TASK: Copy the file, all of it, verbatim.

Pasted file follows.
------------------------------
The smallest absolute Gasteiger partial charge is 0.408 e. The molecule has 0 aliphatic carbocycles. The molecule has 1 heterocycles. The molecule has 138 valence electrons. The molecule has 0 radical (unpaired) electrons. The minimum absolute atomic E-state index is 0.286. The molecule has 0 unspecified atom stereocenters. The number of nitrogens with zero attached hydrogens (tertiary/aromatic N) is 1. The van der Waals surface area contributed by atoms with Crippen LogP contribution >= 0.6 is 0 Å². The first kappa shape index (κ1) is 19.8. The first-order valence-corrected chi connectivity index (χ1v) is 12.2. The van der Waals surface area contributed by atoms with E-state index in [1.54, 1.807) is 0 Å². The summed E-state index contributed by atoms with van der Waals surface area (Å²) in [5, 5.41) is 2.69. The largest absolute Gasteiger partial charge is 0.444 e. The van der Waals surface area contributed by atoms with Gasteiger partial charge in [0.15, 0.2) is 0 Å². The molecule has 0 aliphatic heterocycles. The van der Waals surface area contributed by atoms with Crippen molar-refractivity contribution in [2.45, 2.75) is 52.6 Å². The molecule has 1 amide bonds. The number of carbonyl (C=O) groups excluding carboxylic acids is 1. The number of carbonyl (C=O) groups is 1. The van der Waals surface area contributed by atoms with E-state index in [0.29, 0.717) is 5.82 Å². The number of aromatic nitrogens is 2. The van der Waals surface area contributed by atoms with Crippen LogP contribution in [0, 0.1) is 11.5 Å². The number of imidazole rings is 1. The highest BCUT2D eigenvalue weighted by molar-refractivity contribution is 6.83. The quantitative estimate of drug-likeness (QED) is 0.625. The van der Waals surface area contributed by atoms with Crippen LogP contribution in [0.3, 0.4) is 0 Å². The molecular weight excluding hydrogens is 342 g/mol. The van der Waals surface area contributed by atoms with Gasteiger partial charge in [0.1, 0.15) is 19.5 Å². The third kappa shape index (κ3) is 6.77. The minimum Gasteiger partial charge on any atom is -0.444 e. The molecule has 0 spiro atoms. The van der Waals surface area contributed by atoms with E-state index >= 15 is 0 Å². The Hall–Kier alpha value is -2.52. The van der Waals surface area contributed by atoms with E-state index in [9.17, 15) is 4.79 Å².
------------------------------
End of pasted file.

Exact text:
The smallest absolute Gasteiger partial charge is 0.408 e. The molecule has 0 aliphatic carbocycles. The molecule has 1 heterocycles. The molecule has 138 valence electrons. The molecule has 0 radical (unpaired) electrons. The minimum absolute atomic E-state index is 0.286. The molecule has 0 unspecified atom stereocenters. The number of nitrogens with zero attached hydrogens (tertiary/aromatic N) is 1. The van der Waals surface area contributed by atoms with Crippen LogP contribution >= 0.6 is 0 Å². The first kappa shape index (κ1) is 19.8. The first-order valence-corrected chi connectivity index (χ1v) is 12.2. The van der Waals surface area contributed by atoms with E-state index in [1.54, 1.807) is 0 Å². The summed E-state index contributed by atoms with van der Waals surface area (Å²) in [5, 5.41) is 2.69. The largest absolute Gasteiger partial charge is 0.444 e. The van der Waals surface area contributed by atoms with Gasteiger partial charge in [0.15, 0.2) is 0 Å². The molecule has 0 aliphatic heterocycles. The van der Waals surface area contributed by atoms with Crippen molar-refractivity contribution in [2.45, 2.75) is 52.6 Å². The molecule has 1 amide bonds. The number of carbonyl (C=O) groups excluding carboxylic acids is 1. The number of carbonyl (C=O) groups is 1. The van der Waals surface area contributed by atoms with E-state index in [0.29, 0.717) is 5.82 Å². The number of aromatic nitrogens is 2. The van der Waals surface area contributed by atoms with Crippen LogP contribution in [0, 0.1) is 11.5 Å². The number of imidazole rings is 1. The highest BCUT2D eigenvalue weighted by molar-refractivity contribution is 6.83. The quantitative estimate of drug-likeness (QED) is 0.625. The van der Waals surface area contributed by atoms with Crippen LogP contribution in [0.3, 0.4) is 0 Å². The molecular weight excluding hydrogens is 342 g/mol. The van der Waals surface area contributed by atoms with Gasteiger partial charge in [0.1, 0.15) is 19.5 Å². The third kappa shape index (κ3) is 6.77. The minimum Gasteiger partial charge on any atom is -0.444 e. The molecule has 0 spiro atoms. The van der Waals surface area contributed by atoms with E-state index >= 15 is 0 Å². The Hall–Kier alpha value is -2.52. The van der Waals surface area contributed by atoms with E-state index in [9.17, 15) is 4.79 Å².